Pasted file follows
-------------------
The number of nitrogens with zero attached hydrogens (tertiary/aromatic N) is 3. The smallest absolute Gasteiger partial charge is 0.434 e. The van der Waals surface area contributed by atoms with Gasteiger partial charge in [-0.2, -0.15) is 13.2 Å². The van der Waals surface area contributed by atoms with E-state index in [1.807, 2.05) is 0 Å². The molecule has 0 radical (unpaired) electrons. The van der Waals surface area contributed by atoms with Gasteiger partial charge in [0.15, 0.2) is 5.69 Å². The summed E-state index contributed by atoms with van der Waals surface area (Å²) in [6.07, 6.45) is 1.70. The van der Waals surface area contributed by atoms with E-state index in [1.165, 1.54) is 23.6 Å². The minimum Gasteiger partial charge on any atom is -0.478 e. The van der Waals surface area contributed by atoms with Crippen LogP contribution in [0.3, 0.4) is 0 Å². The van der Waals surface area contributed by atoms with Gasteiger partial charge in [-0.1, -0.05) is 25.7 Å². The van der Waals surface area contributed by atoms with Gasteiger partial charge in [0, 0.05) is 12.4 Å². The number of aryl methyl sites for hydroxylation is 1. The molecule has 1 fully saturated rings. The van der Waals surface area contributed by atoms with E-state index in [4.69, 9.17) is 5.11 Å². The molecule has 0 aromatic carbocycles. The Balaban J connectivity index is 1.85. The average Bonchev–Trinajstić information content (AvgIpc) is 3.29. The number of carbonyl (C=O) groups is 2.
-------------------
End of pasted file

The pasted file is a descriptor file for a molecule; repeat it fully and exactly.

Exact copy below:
The number of nitrogens with zero attached hydrogens (tertiary/aromatic N) is 3. The smallest absolute Gasteiger partial charge is 0.434 e. The van der Waals surface area contributed by atoms with Gasteiger partial charge in [-0.2, -0.15) is 13.2 Å². The van der Waals surface area contributed by atoms with E-state index in [1.807, 2.05) is 0 Å². The molecule has 0 radical (unpaired) electrons. The van der Waals surface area contributed by atoms with Gasteiger partial charge in [0.15, 0.2) is 5.69 Å². The summed E-state index contributed by atoms with van der Waals surface area (Å²) in [6.07, 6.45) is 1.70. The van der Waals surface area contributed by atoms with E-state index in [1.165, 1.54) is 23.6 Å². The minimum Gasteiger partial charge on any atom is -0.478 e. The van der Waals surface area contributed by atoms with Crippen LogP contribution in [0.3, 0.4) is 0 Å². The van der Waals surface area contributed by atoms with Gasteiger partial charge in [-0.1, -0.05) is 25.7 Å². The van der Waals surface area contributed by atoms with Gasteiger partial charge in [0, 0.05) is 12.4 Å². The number of aryl methyl sites for hydroxylation is 1. The molecule has 1 fully saturated rings. The van der Waals surface area contributed by atoms with E-state index in [4.69, 9.17) is 5.11 Å². The molecule has 0 aromatic carbocycles. The Balaban J connectivity index is 1.85. The average Bonchev–Trinajstić information content (AvgIpc) is 3.29. The number of carbonyl (C=O) groups is 2.